Faster bit-mapping added to 3.0

by Simson L. Garfinkel

Users will be getting both more and less than they expected when NeXTSTEP 3.0 ships this month.

Faster displays

NeXTSTEP 3.0 should boast dramatically improved performance for bit-map-intensive applications like X servers, photo-retouching programs, and SoftPC, thanks to the efforts of Terrance Donahue, a programmer with NeXT's window system group.

The improvements come after a recent NeXT Customer Advisory Board meeting identified "faster X performance" as a pressing need, said Chris MacAskill, NeXT's director of developer relations.

NeXT previously hadn't seen ways to increase the speed of NXImageBitmap, the NeXTSTEP Application Kit object that implements screen-image display.

"It turned out that most of our assumptions were false once [Donahue] got to go around in there and dig," said MacAskill, adding that Donahue's speedups apply only to NeXTstation Color machines."We think that a factor of 2 improvement, and possibly a factor of 3," is likely in most cases.

Although the new features were not part of NeXTSTEP 3.0's first or second prereleases, developers of bit-map-intensive applications were given a special release that included a new Application Kit and WindowServer program.

GNU compiler source nixed

NeXT will not be providing the source code to its GNU compilers on the NeXTSTEP 3.0 CD-ROM, as many enthuasists had hoped, but will instead sell the software as a separate product and make the source code publicly available over the Internet, said Kevin Wells, NeXT's manager of software product marketing.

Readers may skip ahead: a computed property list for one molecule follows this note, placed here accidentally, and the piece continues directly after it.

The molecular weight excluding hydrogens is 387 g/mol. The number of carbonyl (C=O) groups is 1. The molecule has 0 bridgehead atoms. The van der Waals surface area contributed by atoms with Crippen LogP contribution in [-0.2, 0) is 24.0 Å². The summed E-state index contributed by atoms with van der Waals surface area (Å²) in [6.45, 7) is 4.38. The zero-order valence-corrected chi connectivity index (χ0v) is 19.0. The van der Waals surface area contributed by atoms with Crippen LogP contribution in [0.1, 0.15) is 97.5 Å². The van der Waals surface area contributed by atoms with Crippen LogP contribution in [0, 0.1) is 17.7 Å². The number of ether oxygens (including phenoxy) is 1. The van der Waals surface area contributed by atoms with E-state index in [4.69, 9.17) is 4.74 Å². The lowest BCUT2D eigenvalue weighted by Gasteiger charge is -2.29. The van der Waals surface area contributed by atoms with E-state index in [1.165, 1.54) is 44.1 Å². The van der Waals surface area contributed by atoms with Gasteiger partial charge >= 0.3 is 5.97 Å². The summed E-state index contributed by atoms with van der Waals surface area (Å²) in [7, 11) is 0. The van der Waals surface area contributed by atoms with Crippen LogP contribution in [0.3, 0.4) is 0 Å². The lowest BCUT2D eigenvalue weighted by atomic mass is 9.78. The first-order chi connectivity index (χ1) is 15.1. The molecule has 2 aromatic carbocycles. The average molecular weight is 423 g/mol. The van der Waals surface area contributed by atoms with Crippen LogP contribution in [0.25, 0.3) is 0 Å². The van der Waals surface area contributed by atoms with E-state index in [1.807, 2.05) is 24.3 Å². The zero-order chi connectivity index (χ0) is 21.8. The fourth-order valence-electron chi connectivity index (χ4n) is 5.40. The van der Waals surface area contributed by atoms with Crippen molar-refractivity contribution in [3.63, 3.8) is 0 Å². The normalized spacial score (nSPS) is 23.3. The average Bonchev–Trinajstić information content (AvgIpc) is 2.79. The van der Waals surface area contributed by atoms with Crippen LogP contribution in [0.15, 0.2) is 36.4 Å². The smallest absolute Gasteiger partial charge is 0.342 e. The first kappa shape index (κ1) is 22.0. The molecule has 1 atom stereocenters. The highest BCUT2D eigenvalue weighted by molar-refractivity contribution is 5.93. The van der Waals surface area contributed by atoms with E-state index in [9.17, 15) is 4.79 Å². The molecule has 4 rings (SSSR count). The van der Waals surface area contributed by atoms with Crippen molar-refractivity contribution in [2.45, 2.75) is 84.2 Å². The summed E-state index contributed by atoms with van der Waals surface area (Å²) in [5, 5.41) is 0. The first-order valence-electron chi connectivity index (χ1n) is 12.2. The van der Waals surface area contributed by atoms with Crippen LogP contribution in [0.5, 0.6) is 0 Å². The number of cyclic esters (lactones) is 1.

"It may sound silly, given that we have plenty of space and it basically doesn't cost us anything to do it, but . . . putting GNU source on the Release 3 CD-ROM really isn't consistent with what we want the product to be," said Wells.

NeXT's C compiler and debugger are based on GNU software, written by the Free Software Foundation. Under terms of the license, NeXT must provide the source code to customers who request it and can charge only a nominal fee for duplicating the floppy disks.

Only a small but very vocal minority of NeXT's customers want the source code, said Wells. Some developers, though, are disappointed. "There are legitimate reasons to have access to compiler source code," said Robert E. Brown, a senior software developer at Quorum Software Systems, which is developing a Mac emulator. Brown used a previous version of the compiler's source code to make it compatible with Think C, a popular Mac compiler.